The modern dilemma

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People are just cannibals unless they leave each other alone. 

— Doris Lessing, The Golden Notebook

The central conversations of our times circle around wealth and poverty, fairness and justice, transparency, modernity, globalisation, the role of women, the nature of marriage, the legality and morality of homosexuality, the debate about gender neutrality and the temptations of power. The world is getting progressively smaller. Individual voices are getting louder. Economic creeds have overturned governments and inflamed the world. Philosophers — who were once knights in shining armour — have run away from the battlefronts, overwhelmed by the sheer monstrosity of the problems that challenge their minds. The poignant drama unfolding in the world and the spate of problems it has brought along with it are too complex to be comprehended by philosophers who once could summon all the sciences and direct them according to their commands.

The comprehension of the paradoxes and perplexities of life now seem to be beyond their ken. Facts have supplanted understanding and knowledge is no longer able to generate wisdom.

Every school of thought has contrived its own language of clichés and jargon understandable only by its exclusive devotees who jealously guard the entry of any new initiate. Cultural denudation has confronted us with a new macabre reality. The dignity of truth has been derogated while wealth has been enthroned in regal splendour even while poverty grows as perniciously as ever. The philosopher is no longer the king. The world no longer belongs to him. He has been traumatised by the fusillade of unending and complex issues.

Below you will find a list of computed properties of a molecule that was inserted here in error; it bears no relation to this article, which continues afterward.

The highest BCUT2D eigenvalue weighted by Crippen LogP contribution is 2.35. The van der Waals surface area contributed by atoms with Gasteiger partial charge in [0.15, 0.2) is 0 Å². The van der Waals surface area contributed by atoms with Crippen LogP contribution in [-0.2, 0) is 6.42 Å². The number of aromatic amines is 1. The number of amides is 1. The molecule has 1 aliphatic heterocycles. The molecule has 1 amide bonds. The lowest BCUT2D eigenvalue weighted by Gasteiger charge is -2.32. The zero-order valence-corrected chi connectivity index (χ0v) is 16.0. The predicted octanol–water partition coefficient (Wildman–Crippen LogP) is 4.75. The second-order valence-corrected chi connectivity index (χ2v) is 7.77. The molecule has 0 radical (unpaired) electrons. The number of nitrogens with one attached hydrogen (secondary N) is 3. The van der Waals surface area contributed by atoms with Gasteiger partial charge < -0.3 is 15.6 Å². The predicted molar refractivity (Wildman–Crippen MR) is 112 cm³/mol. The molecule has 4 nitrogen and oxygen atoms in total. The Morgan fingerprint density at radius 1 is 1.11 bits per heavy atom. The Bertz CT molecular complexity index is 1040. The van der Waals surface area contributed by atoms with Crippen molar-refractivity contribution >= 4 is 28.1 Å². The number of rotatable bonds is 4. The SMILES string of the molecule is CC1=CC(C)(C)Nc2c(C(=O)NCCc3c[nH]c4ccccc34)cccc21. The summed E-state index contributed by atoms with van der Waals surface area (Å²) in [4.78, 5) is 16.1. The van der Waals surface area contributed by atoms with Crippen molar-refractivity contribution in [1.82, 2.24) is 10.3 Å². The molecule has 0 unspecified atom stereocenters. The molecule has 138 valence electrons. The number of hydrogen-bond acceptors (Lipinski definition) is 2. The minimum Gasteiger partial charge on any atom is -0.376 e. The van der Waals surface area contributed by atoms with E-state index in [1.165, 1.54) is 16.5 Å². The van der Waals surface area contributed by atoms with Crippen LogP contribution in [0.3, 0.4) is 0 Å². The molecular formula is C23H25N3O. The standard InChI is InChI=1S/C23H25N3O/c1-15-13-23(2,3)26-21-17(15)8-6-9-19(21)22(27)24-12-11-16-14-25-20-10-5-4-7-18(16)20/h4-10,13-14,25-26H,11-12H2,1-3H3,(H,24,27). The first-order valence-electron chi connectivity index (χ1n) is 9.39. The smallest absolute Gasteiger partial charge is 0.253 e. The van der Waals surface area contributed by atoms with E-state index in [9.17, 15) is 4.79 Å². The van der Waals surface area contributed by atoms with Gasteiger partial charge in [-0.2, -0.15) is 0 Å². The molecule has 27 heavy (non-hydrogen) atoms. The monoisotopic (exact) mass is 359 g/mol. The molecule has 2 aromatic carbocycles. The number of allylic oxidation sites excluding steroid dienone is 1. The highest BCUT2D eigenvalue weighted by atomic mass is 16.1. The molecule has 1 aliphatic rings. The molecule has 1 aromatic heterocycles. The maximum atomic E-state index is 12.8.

Commentators are already seeing the confrontation between cultures unfolding in apocalyptic proportions. Our sense and value of ourselves as human beings are being remodelled as our attention is devoured by the abstractions of virtual realities, fantasies, videogames, violence and vulgarity. Deep down, everyone is concerned about survival, pulling in and getting through life. What is the meaning of human life? It seems so abstract. Even if it is answered, what good would it do? We don’t have the time. Living in the most affluent wedge in history, we have begun looking to the ascetic for inspiration.

Unlike the West, where new-age gurus have developed pop-culture that serves as a palliative for modern insecurities, the East has a rich — even if sometimes tainted — tradition of spiritual practices, a sense of inner growth and a practice of community-living where happiness is not a pursuit, but a state of mind attained through disciplined learning.

We face a constant struggle with the moral, material, social, cultural religious, spiritual and political complexities and oddities of an ever and rapidly changing society. The time is approaching when esoteric knowledge and the maps of the unconscious of the Eastern mystics accumulated over centuries, would deluge the West, which is now a spiritual desert. While the West has been developing its technological prowess, the mystics have developed a sophisticated type of inner technology in the form of their practices — a way of moving towards self-realisation.

 

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